Craig was a Healthcare Assistant on Norfolk Wing when he started working with Steve, an ex-paratrooper who had reached the rank of Colour Sergeant.
Steve had completed over 300 jumps when, during a jump, the parachute opened too quickly, severing his vertebrae and leaving him with quadriplegia. He was still a young man, and Care for Veterans became his home for 25 years. Craig explains how this friendship would shape the rest of his career:
“The Occupational Therapist at the time had got Steve a specialist wheelchair controlled with a soft button that he pushed with his chin so that he would go everywhere.
He had environmental controls operated by blowing into a mouthpiece to control his bed, TV, and lights. He was amazing.
He’d get me to set it up and help him troubleshoot any issues. When a position came up in the Occupational Therapy Department, Steve told me to go for it and said he thought I’d be really good. I got the job as Occupational Therapy Assistant in 2018.
Occupational Therapy is about making a person’s life as independent as possible by helping with functional tasks such as how you brush your teeth, how you roll in bed and how you get around; all the stuff that we take for granted.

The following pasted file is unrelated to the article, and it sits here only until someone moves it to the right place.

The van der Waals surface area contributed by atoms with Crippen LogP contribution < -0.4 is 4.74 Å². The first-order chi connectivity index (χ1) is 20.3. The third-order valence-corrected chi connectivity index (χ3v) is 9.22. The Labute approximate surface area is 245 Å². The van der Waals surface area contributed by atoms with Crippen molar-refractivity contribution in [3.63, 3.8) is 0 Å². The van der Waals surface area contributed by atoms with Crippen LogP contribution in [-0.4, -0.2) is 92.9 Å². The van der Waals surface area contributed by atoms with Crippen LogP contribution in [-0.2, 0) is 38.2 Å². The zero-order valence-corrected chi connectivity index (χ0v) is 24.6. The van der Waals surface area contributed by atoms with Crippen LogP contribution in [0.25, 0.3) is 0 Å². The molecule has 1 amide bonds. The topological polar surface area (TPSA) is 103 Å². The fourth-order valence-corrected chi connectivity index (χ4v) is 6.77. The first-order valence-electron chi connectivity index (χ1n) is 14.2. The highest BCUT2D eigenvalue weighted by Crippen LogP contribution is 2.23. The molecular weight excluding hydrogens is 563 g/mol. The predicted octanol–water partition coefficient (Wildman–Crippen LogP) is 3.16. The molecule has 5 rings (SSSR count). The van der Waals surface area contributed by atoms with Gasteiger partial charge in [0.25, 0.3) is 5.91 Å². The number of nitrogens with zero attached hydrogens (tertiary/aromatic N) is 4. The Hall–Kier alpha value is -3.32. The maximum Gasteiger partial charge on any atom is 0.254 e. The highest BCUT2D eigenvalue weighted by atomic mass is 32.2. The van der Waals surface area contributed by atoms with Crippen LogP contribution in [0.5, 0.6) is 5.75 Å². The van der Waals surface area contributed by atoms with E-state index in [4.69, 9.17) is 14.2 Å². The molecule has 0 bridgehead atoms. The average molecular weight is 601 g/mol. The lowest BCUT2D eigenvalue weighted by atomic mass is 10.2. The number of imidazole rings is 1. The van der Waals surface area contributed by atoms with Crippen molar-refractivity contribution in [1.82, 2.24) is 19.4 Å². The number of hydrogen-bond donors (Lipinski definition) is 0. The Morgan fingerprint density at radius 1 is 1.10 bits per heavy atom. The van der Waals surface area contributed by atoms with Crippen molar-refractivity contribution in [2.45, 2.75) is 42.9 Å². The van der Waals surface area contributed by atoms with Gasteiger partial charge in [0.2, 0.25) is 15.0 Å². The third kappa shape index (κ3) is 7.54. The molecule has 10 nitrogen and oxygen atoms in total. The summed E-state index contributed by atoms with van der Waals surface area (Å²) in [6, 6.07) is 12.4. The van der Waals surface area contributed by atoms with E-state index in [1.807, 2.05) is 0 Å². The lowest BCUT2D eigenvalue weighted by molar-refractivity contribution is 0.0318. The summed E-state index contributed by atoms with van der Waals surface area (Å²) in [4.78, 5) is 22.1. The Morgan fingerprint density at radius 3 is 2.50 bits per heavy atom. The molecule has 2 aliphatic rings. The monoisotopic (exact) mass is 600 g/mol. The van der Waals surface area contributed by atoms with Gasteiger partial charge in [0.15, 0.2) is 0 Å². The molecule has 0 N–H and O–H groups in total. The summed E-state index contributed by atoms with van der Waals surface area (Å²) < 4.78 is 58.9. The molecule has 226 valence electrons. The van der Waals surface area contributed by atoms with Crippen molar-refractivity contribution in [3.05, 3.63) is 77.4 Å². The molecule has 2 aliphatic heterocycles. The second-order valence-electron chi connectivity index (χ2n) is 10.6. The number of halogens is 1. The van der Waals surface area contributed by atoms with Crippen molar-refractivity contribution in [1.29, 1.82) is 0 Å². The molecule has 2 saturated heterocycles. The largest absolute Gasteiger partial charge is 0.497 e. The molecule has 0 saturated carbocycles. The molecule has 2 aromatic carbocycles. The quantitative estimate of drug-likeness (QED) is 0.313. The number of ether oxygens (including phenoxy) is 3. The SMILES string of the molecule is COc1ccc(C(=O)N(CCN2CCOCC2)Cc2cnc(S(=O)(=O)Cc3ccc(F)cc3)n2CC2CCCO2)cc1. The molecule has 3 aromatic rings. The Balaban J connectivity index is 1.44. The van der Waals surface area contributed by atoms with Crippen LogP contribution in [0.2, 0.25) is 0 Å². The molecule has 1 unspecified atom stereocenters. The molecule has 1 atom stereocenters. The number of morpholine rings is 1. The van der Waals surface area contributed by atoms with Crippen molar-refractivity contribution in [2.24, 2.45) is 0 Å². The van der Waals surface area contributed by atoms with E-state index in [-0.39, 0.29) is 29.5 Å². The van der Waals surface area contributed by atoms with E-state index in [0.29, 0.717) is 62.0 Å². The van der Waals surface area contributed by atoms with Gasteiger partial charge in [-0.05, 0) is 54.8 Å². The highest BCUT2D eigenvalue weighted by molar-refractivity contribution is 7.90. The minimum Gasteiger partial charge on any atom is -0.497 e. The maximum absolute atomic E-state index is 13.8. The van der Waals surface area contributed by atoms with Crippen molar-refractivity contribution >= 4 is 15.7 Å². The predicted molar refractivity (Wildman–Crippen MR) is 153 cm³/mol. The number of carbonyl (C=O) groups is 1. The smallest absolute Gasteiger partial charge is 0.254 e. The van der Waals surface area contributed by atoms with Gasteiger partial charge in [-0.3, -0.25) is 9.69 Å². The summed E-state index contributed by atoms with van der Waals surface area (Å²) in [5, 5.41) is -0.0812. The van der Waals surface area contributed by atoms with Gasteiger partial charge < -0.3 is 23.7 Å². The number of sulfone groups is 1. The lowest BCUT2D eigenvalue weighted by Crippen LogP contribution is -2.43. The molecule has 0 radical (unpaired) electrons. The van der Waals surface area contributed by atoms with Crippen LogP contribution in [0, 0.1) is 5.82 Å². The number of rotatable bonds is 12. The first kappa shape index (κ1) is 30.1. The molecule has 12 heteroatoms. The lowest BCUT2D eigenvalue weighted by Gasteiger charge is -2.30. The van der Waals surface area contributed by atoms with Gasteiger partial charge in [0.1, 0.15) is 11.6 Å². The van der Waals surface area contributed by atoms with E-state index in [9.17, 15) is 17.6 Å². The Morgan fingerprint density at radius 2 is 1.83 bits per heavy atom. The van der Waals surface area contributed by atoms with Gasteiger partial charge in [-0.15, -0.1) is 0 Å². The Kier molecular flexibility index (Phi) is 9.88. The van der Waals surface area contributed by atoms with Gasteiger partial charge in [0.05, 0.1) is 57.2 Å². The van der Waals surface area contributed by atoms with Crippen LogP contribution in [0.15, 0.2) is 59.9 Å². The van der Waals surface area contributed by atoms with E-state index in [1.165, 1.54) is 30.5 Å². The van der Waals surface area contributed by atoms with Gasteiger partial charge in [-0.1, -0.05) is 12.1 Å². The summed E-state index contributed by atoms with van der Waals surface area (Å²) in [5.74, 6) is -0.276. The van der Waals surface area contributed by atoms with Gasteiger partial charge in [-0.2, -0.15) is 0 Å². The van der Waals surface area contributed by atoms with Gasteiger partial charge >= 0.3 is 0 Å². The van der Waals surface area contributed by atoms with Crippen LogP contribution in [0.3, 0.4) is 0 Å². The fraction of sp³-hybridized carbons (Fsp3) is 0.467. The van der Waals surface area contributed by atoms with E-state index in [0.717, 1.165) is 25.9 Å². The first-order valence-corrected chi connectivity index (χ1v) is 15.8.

When we work with people with acquired brain injury or mobility limiting impairments, it’s about utilising the movements they can control to help someone live more independently.
You are constantly asking questions about how best to help someone and researching what technology and equipment are available. We often discuss ideas with other occupational therapists and healthcare professionals.
When people are here for rehabilitation, it’s how we can adapt what we’ve done here to their home environment, so they can live as independently as possible.
It’s about helping someone access a drawer or turn on the light. It’s often about those little things, and our job is to make their life easier and better.”
Craig has just started an Occupational Therapy degree at Brighton University.
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If it wasn’t for residents like Steve and also a WWII veteran, Dixie, who pushed me to take this role, then I wouldn’t be going to university and wouldn’t have found a career that I wanted to spend the rest of my life in.
It’s funny the people you meet; at the time, you don’t think about the impact they can have on your future. The sad thing is that they have both passed away now, but I still think about them a lot.
Craig Burley, Rehabilitation Technician
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